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Thread: Aerovee turbo vs. O-200

  1. #1

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    Aerovee turbo vs. O-200

    I wonder if an Aerovee turbo is a reasonable substitute for a O-200A. They supposedly have the same horsepower rating, though vendor of the Aerovee Turbo claims that it does not lose power as fast when going up in altitude when compared to a naturally aspirated engine. I live at an altitude of about 4300 feet (about 1300 meters).

    There is a partially completed Davis DA-2 for sale locally, without motor. That aircraft normally takes a O-200A, but I was wondering if a Aerovee turbo would work OK in that aircraft.

    By the way, the Sonex looks a lot like the Davis DA-2. I wonder if the Sonex design was inspired at least in part by the DA-2.

  2. #2
    CarlOrton's Avatar
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    Your best bet might be to checkout Sonexbuilders.net The very first AV turbos had some issues, but I’d like to think they’ve been resolved. But I don’t know for sure.

    Carl Orton
    Sonex #1170 / Zenith 750 Cruzer
    http://mykitlog.com/corton

  3. #3

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    People with extensive experience with VW engines will tell you that 65 HP or thereabouts is about the maximum sustained power setting for the engine unless you want to overheat and cook it relatively quickly. Unless AeroVee could show data demonstrating they have solved that problem, I'd be leery of putting the Aerovee in an application that needs a hundred horsepower engine.

  4. #4

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    I built an Aerovee for a buddy. I was not impressed, and I would certainly not be interested in the turbo version.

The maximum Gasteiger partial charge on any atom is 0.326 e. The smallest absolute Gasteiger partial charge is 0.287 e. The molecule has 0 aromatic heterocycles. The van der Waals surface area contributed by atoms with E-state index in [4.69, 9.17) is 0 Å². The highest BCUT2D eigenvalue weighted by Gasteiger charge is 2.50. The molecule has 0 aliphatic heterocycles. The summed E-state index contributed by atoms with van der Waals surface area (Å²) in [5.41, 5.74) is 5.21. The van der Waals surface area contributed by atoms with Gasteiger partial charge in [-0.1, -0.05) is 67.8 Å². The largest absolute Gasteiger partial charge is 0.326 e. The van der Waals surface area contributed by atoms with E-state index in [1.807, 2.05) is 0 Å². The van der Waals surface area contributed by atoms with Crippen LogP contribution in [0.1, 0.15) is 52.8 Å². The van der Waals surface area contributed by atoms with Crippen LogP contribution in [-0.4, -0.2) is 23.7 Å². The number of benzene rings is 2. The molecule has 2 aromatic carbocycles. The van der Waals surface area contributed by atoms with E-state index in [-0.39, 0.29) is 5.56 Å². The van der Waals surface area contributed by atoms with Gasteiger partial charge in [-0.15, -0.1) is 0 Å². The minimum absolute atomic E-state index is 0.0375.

Dan Horton
    RV-8 Fastback
    Barrett IO-390
    Alabama

  5. #5
    Eric Page's Avatar
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    I'm curious about this, as I've been eyeing a OneX build in the future. What did you find lacking in the AeroVee?
    Eric Page
    Building Kitfox Series 5
    Member: EAA Lifetime, AOPA, ALPA
    ATP: MEL | Comm: SEL, Glider | ATCS: CTO
    Map of Landings

  6. #6
    rwanttaja's Avatar
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    Hard to beat the reliability record of the O-200. It's tied (with the Rotax 912) for the lowest rate of mechanical issues in my 1998-2020 accident database. The auto-based engines have significantly worse rates. I have a relatively low number of Aerovee-powered aircraft accidents in my database (19), but the rates are quite a bit higher than the O-200.

    Ron Wanttaja

  7. #7
    Eric Page's Avatar
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    Can you discern whether those accidents were caused by a failure of engine components or by an installation error (fuel system, wiring, etc.)?
    Eric Page
    Building Kitfox Series 5
    Member: EAA Lifetime, AOPA, ALPA
    ATP: MEL | Comm: SEL, Glider | ATCS: CTO
    Map of Landings